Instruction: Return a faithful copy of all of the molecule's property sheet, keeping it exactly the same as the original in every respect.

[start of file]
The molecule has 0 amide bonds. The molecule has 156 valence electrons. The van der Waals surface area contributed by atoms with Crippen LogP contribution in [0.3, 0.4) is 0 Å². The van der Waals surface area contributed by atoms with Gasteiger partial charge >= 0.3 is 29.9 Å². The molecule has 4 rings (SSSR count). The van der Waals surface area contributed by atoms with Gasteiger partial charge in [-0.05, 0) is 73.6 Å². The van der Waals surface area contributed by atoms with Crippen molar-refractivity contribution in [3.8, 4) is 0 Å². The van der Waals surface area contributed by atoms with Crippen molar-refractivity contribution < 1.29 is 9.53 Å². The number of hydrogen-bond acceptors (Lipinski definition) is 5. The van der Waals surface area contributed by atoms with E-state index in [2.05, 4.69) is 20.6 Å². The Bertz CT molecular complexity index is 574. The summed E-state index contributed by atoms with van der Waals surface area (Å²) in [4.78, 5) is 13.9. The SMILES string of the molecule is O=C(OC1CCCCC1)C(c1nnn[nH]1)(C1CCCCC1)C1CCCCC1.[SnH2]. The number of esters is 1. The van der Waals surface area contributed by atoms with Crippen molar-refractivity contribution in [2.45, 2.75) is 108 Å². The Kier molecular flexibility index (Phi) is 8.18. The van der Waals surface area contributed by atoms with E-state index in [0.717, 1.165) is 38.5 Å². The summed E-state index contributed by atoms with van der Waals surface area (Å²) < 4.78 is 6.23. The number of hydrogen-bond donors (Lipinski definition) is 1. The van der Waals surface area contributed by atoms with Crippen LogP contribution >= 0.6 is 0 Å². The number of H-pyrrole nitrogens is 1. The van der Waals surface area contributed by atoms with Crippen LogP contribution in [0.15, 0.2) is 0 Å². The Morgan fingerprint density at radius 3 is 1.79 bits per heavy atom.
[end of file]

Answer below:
The molecule has 0 amide bonds. The molecule has 156 valence electrons. The van der Waals surface area contributed by atoms with Crippen LogP contribution in [0.3, 0.4) is 0 Å². The van der Waals surface area contributed by atoms with Gasteiger partial charge >= 0.3 is 29.9 Å². The molecule has 4 rings (SSSR count). The van der Waals surface area contributed by atoms with Gasteiger partial charge in [-0.05, 0) is 73.6 Å². The van der Waals surface area contributed by atoms with Crippen molar-refractivity contribution in [3.8, 4) is 0 Å². The van der Waals surface area contributed by atoms with Crippen molar-refractivity contribution < 1.29 is 9.53 Å². The number of hydrogen-bond acceptors (Lipinski definition) is 5. The van der Waals surface area contributed by atoms with E-state index in [2.05, 4.69) is 20.6 Å². The Bertz CT molecular complexity index is 574. The summed E-state index contributed by atoms with van der Waals surface area (Å²) in [4.78, 5) is 13.9. The SMILES string of the molecule is O=C(OC1CCCCC1)C(c1nnn[nH]1)(C1CCCCC1)C1CCCCC1.[SnH2]. The number of esters is 1. The van der Waals surface area contributed by atoms with Crippen molar-refractivity contribution in [2.45, 2.75) is 108 Å². The Kier molecular flexibility index (Phi) is 8.18. The van der Waals surface area contributed by atoms with E-state index in [0.717, 1.165) is 38.5 Å². The summed E-state index contributed by atoms with van der Waals surface area (Å²) < 4.78 is 6.23. The number of hydrogen-bond donors (Lipinski definition) is 1. The van der Waals surface area contributed by atoms with Crippen LogP contribution >= 0.6 is 0 Å². The number of H-pyrrole nitrogens is 1. The van der Waals surface area contributed by atoms with Crippen LogP contribution in [0.15, 0.2) is 0 Å². The Morgan fingerprint density at radius 3 is 1.79 bits per heavy atom.